The idea that a giant intruder from outer space killed off the dinosaurs was
proposed in 1980 by Dr. Luis W. Alvarez; his son, Dr. Walter Alvarez; and
their colleagues at the University of California at Berkeley. It was met
with great skepticism at first, but in time became the standard belief.

In his 1997 book, "T. Rex and the Crater of Doom," Dr. Walter Alvarez, a
geologist, said he had considered the possibility of multiple impacts until
1991 and the discovery of the huge Yucatán crater, which seemed big enough
to solve the mystery on its own.

Dr. Kelley and Dr. Gurov presented their findings from Ukraine in the August
issue of the journal Meteoritics & Planetary Science. In geologic time, the
twin birth throes of the Ukraine and Yucatán craters, they note, suggest
rather than prove "that they combined to lead to the mass extinction" at the
end of the Cretaceous period and raise questions of other possible cosmic

Known as Boltysh, the newly dated crater lies in eastern Ukraine in the
basin of the Tyasmin River, a tributary of the Dnieper. Though just 15 miles
wide, the buried crater, whose presence is revealed by deep jumbled masses
of melted and broken rocks, is surrounded by a ring of rocky debris that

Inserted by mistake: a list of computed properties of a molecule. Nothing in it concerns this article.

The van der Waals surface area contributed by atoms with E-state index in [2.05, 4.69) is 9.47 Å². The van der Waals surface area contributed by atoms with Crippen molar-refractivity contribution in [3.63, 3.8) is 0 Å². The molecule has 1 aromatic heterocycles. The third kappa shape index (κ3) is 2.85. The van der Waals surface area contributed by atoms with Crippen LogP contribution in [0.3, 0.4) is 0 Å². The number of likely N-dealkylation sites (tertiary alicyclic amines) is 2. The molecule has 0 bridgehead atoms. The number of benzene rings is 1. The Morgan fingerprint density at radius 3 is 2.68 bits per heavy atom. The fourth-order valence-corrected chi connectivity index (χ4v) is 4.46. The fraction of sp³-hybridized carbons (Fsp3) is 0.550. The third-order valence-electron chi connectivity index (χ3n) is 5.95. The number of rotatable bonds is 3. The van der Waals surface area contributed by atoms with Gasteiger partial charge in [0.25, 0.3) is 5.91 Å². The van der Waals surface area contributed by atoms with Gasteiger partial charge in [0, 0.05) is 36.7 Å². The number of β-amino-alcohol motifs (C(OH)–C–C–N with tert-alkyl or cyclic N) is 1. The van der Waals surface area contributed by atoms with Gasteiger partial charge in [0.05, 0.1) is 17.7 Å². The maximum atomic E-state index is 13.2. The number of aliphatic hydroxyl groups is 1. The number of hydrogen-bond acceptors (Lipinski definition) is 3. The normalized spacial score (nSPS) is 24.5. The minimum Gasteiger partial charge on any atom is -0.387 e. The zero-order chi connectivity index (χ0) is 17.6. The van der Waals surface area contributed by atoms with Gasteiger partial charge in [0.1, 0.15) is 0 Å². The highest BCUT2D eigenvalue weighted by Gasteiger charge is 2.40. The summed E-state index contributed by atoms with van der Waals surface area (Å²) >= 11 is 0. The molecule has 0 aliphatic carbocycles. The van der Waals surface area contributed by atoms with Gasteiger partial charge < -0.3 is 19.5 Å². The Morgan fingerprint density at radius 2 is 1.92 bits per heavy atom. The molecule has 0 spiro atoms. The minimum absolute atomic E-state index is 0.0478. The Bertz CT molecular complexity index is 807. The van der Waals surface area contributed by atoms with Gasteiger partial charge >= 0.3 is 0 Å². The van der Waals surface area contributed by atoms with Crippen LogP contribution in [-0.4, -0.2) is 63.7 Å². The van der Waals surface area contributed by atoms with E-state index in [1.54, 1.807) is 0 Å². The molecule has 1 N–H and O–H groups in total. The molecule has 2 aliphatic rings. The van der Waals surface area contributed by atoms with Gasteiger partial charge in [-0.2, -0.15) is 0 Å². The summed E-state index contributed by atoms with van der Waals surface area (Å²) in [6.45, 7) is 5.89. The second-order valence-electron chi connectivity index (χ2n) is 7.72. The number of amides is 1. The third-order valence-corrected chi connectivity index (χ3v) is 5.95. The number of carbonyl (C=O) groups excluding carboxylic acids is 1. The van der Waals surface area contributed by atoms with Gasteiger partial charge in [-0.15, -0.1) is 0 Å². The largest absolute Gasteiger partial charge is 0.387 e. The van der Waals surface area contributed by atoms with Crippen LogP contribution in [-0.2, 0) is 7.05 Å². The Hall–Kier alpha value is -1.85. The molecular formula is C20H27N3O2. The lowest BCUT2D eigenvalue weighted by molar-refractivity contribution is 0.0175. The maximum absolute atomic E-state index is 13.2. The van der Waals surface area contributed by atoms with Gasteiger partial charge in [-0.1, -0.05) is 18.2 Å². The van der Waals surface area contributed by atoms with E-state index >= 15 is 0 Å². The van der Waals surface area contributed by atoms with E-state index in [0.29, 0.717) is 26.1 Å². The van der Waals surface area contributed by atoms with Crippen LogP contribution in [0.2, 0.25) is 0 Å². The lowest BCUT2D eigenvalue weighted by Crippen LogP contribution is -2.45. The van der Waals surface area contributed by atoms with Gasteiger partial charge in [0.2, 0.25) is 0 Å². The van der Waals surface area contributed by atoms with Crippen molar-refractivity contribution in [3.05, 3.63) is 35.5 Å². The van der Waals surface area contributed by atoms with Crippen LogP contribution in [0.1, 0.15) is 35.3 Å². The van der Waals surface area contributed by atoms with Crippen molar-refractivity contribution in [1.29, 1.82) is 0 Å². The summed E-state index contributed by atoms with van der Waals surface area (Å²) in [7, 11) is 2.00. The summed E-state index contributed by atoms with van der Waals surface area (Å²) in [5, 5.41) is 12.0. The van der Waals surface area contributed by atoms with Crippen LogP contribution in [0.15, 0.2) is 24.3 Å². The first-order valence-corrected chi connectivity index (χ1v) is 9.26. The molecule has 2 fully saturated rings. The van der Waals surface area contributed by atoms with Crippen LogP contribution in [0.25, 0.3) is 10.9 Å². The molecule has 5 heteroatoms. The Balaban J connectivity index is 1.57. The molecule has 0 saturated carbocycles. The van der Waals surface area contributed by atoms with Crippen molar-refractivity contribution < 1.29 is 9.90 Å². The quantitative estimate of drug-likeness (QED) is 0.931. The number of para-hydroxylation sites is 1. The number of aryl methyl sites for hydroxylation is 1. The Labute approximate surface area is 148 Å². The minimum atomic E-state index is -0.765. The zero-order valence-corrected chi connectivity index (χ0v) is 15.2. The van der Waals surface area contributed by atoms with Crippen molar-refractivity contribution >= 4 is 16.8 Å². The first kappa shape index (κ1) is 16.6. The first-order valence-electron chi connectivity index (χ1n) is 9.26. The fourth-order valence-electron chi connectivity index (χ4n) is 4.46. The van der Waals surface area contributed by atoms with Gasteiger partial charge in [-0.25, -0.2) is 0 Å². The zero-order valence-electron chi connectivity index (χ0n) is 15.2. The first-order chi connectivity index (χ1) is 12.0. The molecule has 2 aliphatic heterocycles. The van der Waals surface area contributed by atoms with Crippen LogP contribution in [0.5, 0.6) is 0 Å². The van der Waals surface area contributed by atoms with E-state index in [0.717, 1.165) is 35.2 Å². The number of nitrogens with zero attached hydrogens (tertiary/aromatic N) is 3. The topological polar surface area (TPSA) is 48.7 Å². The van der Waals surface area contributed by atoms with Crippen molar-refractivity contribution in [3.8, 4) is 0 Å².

extends over many hundreds of square miles, conjuring up a fiery cataclysm.
The two scientists say in their report that this kind of crash today would
have devastated a densely populated nation.

Over the years, scientists had analyzed rocky samples from the Boltysh
crater and found ages ranging from 88 million to 105 million years.

The new dating of the crater by Dr. Kelley and Dr. Gurov used a highly
accurate method that carefully measures the ratio of two isotopes of the
element argon, a colorless, odorless gas that makes up about 1 percent of
the earth's atmosphere. Argon-argon dating works because the isotopes decay
at different rates. By measuring the ratio, it is possible to estimate how
long ago the sample melted to trap atmospheric argon.

Dr. Kelley and Dr. Gurov report that seven samples of melted rock from the
depths of the Boltysh crater yielded an average age of 65.2 million years,
with an accuracy of plus or minus 600,000 years.

By contrast, Chicxulub (pronounced CHEEK-soo-loob) has been dated to 65.5
million years, plus or minus 600,000. Given the range of dating uncertainty,
the two impacts that made the craters may have occurred simultaneously or
been separated by thousands of years.

Scientists have recently looked more favorably at the idea that comets can
travel in packs. In the 1980's, a few speculated that comet showers might
produce strikes on the earth over a period of a million years or so to bring
on extinctions. The idea gained support in 1994 when the comet
Shoemaker-Levy 9 was fractured by the gravitational pull of Jupiter into 21
discernible pieces that then, one by one, bombarded the planet.

Dr. Kelley and colleagues at the University of Chicago and the University of
New Brunswick, writing in the journal Nature in 1998, gave precise dating
evidence to argue that a similar kind of celestial barrage hit the earth 214
million years ago. Spread over Europe and North America, the chain of five